You Might Not Need Glasses to See Clearly
When you wear contacts, you can stop worrying about breaking your glasses during sports and activities. You can also enjoy special events without feeling hidden behind your eyewear. Whether you want to take a break from your glasses or break up with them entirely, our team can help you find lenses that meet your needs.
What Happens During My Contact Lens Exam?
Your contact lens exam gives us the data we need to find you comfortable and effective lens options. It includes everything we do during a regular eye exam, plus a few other questions to help us understand what lenses would be best for your needs and lifestyle.
Some of the questions we’ll answer during your contact lens exam include:
- Would you be more comfortable using daily disposable or extended wear lenses?
- What type of contact lens would be best for your eyes?
- Do you have conditions that could prevent you from using specific lenses, such as dry eyes or astigmatism?
- Do you have specific vision problems that require specialty lenses, such as presbyopia?
We’ll also take several measurements of your eyes, paying careful attention to:
What Happens After the Tests?
We’ll use the information from our tests and measurements to match you with a pair of trial lenses. If they match you, we’ll order a supply and show you how to care for them. We’ll also book you in for some follow-up appointments to make sure your new lenses remain effective once your eyes finish adjusting to them.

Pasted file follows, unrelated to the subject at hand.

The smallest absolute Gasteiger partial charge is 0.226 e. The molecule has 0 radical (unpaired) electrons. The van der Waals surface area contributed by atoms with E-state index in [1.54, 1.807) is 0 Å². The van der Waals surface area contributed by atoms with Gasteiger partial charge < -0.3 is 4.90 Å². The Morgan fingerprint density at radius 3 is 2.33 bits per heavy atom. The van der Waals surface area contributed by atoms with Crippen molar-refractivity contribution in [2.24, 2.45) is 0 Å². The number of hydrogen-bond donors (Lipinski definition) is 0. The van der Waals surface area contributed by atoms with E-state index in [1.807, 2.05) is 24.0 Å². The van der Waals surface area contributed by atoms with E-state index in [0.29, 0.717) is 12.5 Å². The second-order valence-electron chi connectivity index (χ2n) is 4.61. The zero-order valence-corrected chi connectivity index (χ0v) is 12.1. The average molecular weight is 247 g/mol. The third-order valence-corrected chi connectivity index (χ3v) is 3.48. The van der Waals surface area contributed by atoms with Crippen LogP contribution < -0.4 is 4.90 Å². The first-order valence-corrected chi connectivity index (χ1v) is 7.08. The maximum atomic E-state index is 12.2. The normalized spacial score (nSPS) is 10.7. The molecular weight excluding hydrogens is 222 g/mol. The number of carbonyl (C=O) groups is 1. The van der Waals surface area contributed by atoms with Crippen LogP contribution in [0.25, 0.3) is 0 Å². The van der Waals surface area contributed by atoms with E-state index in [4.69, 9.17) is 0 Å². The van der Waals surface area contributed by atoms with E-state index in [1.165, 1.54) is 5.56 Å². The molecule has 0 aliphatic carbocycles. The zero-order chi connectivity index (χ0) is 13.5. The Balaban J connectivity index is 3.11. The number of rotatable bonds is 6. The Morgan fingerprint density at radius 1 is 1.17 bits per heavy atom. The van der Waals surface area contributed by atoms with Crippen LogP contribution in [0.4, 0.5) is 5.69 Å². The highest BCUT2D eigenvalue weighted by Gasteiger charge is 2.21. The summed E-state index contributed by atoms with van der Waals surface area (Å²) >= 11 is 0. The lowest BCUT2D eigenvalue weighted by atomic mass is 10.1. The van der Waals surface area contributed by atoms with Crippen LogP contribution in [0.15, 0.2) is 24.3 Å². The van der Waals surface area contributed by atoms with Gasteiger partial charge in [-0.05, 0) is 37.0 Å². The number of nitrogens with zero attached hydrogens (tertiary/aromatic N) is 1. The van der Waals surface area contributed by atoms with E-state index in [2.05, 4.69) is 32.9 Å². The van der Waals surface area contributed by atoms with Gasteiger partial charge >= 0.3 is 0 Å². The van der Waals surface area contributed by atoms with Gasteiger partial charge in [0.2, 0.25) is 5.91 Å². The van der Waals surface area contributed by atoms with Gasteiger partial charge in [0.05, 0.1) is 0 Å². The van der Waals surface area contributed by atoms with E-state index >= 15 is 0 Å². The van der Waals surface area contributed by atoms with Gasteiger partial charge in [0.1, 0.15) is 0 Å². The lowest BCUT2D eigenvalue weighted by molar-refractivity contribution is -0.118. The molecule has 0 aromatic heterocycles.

What Kind of Lenses Are There?
Soft Contact Lenses
Soft contacts are a popular choice with many people, who consider them safe, affordable, and easy to use. The silicone hydrogel used to produce these lenses lets oxygen permeate the surface and supply the eye with vital nutrients.
Rigid Gas-Permeable Lenses
Rigid gas-permeable (RGP) lenses are more durable than soft contacts, but they might be harder for your eyes to adjust to them. These lenses are made from silicone compounds that retain their shape in front of your eye while you wear them and are often used to correct vision problems caused by irregularly shaped corneas (like astigmatism).
RGP lenses might get lost more easily than soft contacts during sports or activities, so they might not be right for everyone. If we think these lenses might be best for you, we’ll let you know after your contact lens exam.
Specialty Contact Lenses
Certain contact lenses also have special shapes or other features, including:
- Aspheric: these lenses aren’t as thick or round as common spherical contacts. We often recommend them for correcting mild cases of astigmatism.
- Toric: these lenses carry different prescriptions on their horizontal and vertical planes, which can compensate for refractive problems in different areas of the eye. Toric lenses may be useful for correcting more serious cases of astigmatism than aspheric lenses.
- Multifocal: a gradient cut into the surface of these lenses contains multiple prescriptions, which the viewer can switch between by changing their eye line. Multifocal lenses are often useful for correcting cases of presbyopia.
Proclear by CooperVision are a line of daily-disposable contact lenses with options available for nearly every corrective lens prescription need, including options for astigmatism. They feature Phosphorylcholine, a material that attracts water and encourages healthy eye hydration.